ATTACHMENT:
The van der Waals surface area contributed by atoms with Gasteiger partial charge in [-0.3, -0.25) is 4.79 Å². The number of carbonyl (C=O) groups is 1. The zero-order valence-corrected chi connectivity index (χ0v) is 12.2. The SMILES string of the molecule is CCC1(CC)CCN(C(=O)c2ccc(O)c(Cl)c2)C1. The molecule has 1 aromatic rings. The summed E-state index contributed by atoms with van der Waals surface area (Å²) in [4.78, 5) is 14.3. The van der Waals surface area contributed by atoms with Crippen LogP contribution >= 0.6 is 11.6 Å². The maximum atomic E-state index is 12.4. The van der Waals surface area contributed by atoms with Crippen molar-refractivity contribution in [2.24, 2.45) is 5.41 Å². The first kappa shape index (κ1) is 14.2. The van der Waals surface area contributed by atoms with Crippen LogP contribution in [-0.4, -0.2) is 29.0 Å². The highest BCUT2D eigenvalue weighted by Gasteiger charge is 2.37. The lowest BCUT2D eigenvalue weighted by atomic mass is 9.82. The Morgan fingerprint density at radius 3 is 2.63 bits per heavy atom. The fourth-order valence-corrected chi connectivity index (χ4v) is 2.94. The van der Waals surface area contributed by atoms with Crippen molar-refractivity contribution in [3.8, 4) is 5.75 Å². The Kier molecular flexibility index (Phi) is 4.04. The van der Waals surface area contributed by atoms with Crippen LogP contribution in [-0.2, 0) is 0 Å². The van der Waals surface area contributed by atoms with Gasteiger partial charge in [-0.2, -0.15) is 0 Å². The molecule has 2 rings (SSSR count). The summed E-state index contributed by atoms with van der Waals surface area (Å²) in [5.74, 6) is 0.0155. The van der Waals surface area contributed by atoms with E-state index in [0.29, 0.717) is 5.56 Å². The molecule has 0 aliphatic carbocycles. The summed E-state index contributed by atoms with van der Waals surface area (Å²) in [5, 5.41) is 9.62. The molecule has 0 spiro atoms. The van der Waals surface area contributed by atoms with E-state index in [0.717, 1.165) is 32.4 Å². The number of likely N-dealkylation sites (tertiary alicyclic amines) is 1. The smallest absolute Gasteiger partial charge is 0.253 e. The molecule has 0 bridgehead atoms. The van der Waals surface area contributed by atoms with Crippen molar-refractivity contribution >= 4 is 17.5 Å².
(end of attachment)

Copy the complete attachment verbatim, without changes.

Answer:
The van der Waals surface area contributed by atoms with Gasteiger partial charge in [-0.3, -0.25) is 4.79 Å². The number of carbonyl (C=O) groups is 1. The zero-order valence-corrected chi connectivity index (χ0v) is 12.2. The SMILES string of the molecule is CCC1(CC)CCN(C(=O)c2ccc(O)c(Cl)c2)C1. The molecule has 1 aromatic rings. The summed E-state index contributed by atoms with van der Waals surface area (Å²) in [4.78, 5) is 14.3. The van der Waals surface area contributed by atoms with Crippen LogP contribution >= 0.6 is 11.6 Å². The maximum atomic E-state index is 12.4. The van der Waals surface area contributed by atoms with Crippen molar-refractivity contribution in [2.24, 2.45) is 5.41 Å². The first kappa shape index (κ1) is 14.2. The van der Waals surface area contributed by atoms with Crippen LogP contribution in [-0.4, -0.2) is 29.0 Å². The highest BCUT2D eigenvalue weighted by Gasteiger charge is 2.37. The lowest BCUT2D eigenvalue weighted by atomic mass is 9.82. The Morgan fingerprint density at radius 3 is 2.63 bits per heavy atom. The fourth-order valence-corrected chi connectivity index (χ4v) is 2.94. The van der Waals surface area contributed by atoms with Crippen molar-refractivity contribution in [3.8, 4) is 5.75 Å². The Kier molecular flexibility index (Phi) is 4.04. The van der Waals surface area contributed by atoms with Crippen LogP contribution in [-0.2, 0) is 0 Å². The van der Waals surface area contributed by atoms with Gasteiger partial charge in [-0.2, -0.15) is 0 Å². The molecule has 2 rings (SSSR count). The summed E-state index contributed by atoms with van der Waals surface area (Å²) in [5.74, 6) is 0.0155. The van der Waals surface area contributed by atoms with E-state index in [0.29, 0.717) is 5.56 Å². The molecule has 0 aliphatic carbocycles. The summed E-state index contributed by atoms with van der Waals surface area (Å²) in [5, 5.41) is 9.62. The molecule has 0 spiro atoms. The van der Waals surface area contributed by atoms with E-state index in [0.717, 1.165) is 32.4 Å². The number of likely N-dealkylation sites (tertiary alicyclic amines) is 1. The smallest absolute Gasteiger partial charge is 0.253 e. The molecule has 0 bridgehead atoms. The van der Waals surface area contributed by atoms with Crippen molar-refractivity contribution >= 4 is 17.5 Å².